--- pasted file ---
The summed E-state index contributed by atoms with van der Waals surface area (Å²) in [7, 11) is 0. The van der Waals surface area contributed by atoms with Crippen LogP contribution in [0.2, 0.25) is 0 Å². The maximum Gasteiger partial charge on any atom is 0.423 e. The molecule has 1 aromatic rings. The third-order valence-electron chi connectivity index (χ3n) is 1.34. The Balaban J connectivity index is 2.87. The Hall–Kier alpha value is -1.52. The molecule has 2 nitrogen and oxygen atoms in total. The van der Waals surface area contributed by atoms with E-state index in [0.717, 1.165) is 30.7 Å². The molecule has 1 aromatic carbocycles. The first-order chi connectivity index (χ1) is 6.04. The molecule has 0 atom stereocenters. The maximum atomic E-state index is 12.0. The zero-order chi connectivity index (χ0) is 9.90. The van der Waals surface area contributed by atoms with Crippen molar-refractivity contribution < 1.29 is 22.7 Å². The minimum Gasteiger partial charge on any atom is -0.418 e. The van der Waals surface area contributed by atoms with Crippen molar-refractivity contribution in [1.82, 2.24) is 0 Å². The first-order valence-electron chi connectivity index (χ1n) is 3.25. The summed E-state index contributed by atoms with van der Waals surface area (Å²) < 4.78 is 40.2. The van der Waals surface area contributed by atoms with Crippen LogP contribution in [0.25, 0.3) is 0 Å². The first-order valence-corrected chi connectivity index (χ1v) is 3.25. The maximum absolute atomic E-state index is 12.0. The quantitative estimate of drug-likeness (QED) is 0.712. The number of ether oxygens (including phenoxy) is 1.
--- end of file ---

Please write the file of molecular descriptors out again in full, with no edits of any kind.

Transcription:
The summed E-state index contributed by atoms with van der Waals surface area (Å²) in [7, 11) is 0. The van der Waals surface area contributed by atoms with Crippen LogP contribution in [0.2, 0.25) is 0 Å². The maximum Gasteiger partial charge on any atom is 0.423 e. The molecule has 1 aromatic rings. The third-order valence-electron chi connectivity index (χ3n) is 1.34. The Balaban J connectivity index is 2.87. The Hall–Kier alpha value is -1.52. The molecule has 2 nitrogen and oxygen atoms in total. The van der Waals surface area contributed by atoms with E-state index in [0.717, 1.165) is 30.7 Å². The molecule has 1 aromatic carbocycles. The first-order chi connectivity index (χ1) is 6.04. The molecule has 0 atom stereocenters. The maximum atomic E-state index is 12.0. The zero-order chi connectivity index (χ0) is 9.90. The van der Waals surface area contributed by atoms with Crippen molar-refractivity contribution < 1.29 is 22.7 Å². The minimum Gasteiger partial charge on any atom is -0.418 e. The van der Waals surface area contributed by atoms with Crippen molar-refractivity contribution in [1.82, 2.24) is 0 Å². The first-order valence-electron chi connectivity index (χ1n) is 3.25. The summed E-state index contributed by atoms with van der Waals surface area (Å²) < 4.78 is 40.2. The van der Waals surface area contributed by atoms with Crippen LogP contribution in [0.25, 0.3) is 0 Å². The first-order valence-corrected chi connectivity index (χ1v) is 3.25. The maximum absolute atomic E-state index is 12.0. The quantitative estimate of drug-likeness (QED) is 0.712. The number of ether oxygens (including phenoxy) is 1.